The Time Traveller's Guide to Medieval England: A Handbook for Visitors to the Fourteenth Century (Ian Mortimer’s Time Traveller’s Guides)
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In Mortimer's skilful handling, the Wife's inner life, revealed in her linguistic riffs, becomes as telling as anything five centuries later by Freud. The phrase "Women and children first" had a different meaning: the quickest way to lighten a sinking ship was to throw any wimple-wearers overboard. Quite apart from using The Canterbury Tales as a source book for life on the road in the 14th century, he quarries the great unfinished masterpiece for evidence of the high medieval mindset.
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You can read about the Black Death until you're blue (or, rather, yellow with funny red blotches) in the face. Official documents provide poor pickings when it comes to building the kind of narratives which grip and won't let go. Apart from the ever-useful Paston Letters, written by an East Anglian yeoman family as they scrambled to prominence in the wake of the Black Death, Mortimer is obliged to scavenge where he can.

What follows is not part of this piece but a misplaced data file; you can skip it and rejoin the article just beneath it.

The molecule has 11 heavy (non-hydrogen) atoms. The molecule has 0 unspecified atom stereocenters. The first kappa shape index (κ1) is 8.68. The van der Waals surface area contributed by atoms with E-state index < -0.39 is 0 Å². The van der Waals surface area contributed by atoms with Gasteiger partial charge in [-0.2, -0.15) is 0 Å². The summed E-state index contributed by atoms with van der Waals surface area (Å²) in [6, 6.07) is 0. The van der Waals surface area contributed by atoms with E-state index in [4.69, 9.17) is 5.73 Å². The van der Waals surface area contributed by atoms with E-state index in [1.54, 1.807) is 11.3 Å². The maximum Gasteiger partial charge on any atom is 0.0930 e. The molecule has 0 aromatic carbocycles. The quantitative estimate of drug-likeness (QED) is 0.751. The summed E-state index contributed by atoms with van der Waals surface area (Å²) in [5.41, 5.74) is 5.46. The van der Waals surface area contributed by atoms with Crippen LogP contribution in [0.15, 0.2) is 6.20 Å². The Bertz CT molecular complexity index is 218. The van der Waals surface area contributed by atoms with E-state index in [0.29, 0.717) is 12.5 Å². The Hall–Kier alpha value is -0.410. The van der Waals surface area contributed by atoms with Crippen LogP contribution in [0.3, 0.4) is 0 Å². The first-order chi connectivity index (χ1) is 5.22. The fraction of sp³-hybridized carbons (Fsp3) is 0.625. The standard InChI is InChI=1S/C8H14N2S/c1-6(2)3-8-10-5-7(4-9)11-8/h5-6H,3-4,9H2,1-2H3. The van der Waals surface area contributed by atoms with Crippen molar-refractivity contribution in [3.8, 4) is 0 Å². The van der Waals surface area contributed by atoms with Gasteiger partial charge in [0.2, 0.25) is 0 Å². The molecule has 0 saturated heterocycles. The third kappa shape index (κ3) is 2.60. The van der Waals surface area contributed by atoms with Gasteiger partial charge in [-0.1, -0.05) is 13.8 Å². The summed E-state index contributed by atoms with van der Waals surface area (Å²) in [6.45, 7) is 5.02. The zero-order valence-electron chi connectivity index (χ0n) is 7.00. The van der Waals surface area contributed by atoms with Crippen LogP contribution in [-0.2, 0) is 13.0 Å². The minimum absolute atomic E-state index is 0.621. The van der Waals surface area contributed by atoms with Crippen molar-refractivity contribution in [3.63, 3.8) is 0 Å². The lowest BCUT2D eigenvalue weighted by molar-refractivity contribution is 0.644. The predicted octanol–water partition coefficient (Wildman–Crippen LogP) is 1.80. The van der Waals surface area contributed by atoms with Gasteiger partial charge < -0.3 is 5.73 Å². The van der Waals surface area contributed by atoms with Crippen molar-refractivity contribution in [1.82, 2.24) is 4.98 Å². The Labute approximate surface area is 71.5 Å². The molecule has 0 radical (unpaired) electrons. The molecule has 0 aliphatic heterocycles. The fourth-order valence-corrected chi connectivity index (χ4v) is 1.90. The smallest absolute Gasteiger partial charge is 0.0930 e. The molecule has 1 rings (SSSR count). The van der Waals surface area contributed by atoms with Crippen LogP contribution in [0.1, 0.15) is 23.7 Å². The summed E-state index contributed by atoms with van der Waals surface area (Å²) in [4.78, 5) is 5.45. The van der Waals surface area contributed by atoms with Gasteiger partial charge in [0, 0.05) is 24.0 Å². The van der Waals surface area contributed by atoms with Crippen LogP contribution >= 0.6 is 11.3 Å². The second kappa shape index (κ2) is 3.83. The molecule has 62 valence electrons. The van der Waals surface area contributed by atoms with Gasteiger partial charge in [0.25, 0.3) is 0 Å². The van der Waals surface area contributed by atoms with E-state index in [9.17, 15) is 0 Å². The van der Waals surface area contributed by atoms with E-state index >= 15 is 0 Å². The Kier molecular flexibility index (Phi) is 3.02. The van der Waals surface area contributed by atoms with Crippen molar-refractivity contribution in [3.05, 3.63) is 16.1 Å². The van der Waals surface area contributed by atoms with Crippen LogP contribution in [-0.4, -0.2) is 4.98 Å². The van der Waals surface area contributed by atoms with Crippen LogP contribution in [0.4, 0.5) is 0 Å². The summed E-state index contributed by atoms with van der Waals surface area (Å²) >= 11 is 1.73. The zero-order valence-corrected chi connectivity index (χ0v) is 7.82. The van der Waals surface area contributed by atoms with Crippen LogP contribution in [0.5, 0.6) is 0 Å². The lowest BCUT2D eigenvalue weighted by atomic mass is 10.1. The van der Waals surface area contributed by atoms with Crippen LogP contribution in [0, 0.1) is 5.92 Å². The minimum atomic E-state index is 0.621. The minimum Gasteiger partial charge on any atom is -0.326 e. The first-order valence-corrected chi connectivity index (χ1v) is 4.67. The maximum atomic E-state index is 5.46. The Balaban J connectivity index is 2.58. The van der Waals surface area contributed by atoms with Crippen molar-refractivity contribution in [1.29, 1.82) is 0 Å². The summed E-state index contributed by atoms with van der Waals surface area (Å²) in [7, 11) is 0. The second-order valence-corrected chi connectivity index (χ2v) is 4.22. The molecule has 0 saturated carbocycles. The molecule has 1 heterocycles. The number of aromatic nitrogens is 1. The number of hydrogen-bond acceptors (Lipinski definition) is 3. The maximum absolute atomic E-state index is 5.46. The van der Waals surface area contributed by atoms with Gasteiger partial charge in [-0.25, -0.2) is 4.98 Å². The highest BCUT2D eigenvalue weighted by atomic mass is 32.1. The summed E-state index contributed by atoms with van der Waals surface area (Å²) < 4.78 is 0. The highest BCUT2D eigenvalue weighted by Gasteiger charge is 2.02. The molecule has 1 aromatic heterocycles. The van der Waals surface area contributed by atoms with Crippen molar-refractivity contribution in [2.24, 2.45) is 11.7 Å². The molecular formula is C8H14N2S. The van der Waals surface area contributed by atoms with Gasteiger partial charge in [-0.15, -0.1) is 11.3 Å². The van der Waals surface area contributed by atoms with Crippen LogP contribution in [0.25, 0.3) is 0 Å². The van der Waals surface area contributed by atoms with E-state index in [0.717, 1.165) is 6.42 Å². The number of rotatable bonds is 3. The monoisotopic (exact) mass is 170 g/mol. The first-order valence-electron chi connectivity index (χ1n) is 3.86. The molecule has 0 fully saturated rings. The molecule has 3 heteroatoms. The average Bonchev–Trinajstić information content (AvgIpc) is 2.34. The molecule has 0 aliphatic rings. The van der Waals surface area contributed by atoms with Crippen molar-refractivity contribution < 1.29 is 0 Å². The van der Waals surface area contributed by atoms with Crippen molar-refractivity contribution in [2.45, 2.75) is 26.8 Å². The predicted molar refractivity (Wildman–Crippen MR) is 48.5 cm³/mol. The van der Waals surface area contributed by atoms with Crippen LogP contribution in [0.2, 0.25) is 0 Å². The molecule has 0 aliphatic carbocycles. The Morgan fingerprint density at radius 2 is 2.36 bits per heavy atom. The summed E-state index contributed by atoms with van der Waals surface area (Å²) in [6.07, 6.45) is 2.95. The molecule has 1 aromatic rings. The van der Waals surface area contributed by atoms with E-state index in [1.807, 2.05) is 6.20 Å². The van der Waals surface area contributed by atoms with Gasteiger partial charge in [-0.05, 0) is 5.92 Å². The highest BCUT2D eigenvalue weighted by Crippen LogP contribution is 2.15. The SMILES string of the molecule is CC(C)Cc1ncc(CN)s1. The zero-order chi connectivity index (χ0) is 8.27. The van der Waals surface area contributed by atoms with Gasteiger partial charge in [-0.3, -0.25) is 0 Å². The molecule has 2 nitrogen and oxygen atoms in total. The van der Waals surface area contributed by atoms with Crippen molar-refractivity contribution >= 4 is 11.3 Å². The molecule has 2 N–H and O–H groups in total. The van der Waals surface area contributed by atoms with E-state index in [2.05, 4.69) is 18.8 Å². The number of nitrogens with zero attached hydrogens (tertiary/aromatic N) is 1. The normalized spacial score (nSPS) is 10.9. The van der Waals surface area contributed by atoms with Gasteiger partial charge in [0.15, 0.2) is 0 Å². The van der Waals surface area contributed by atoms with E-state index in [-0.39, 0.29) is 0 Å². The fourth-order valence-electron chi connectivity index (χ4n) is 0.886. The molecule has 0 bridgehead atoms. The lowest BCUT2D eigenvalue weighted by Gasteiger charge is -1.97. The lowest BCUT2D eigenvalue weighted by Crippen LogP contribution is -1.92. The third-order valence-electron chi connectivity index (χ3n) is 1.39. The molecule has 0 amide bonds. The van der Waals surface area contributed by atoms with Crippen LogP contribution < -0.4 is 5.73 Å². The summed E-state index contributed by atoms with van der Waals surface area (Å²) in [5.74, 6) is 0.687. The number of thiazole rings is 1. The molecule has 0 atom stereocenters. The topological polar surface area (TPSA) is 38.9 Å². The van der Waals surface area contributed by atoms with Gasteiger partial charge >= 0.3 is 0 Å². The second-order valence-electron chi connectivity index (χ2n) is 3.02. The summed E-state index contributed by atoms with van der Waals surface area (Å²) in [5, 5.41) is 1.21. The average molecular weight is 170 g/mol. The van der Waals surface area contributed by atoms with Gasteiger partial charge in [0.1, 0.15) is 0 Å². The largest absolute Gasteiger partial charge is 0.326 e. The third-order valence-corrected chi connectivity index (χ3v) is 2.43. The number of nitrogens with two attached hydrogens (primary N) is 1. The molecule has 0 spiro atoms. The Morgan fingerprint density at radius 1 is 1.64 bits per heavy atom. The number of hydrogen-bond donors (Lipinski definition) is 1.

The result of this careful blend of scholarship and fancy is a jaunty journey through the 14th century, one that wriggles with the stuff of everyday life. For instance, until the beginning of the 13th century there was no difference between right and left shoes, which must have been useful if you were getting dressed in the dark (and, chances are, you were).
What makes these slightly awkward stylistic choices bearable is that Mortimer knows what he is doing. If he sometimes cites a secondary text which seems to be growing whiskers - for instance WG Hoskins's 1953 classic on the English landscape - then you feel reassured that no other source will quite do.For if one thing is clear in Mortimer's deft summary of life in the high medieval period, it is that you are never alone. On many occasions this wriggling is quite literal: entrails seem to be everywhere, from the pigs' insides slopped in a bucket to the traitors who are forever having their bowels hooked out and burned in front of them. Mortimer also tries to bring us living history by using the second person and the present tense throughout.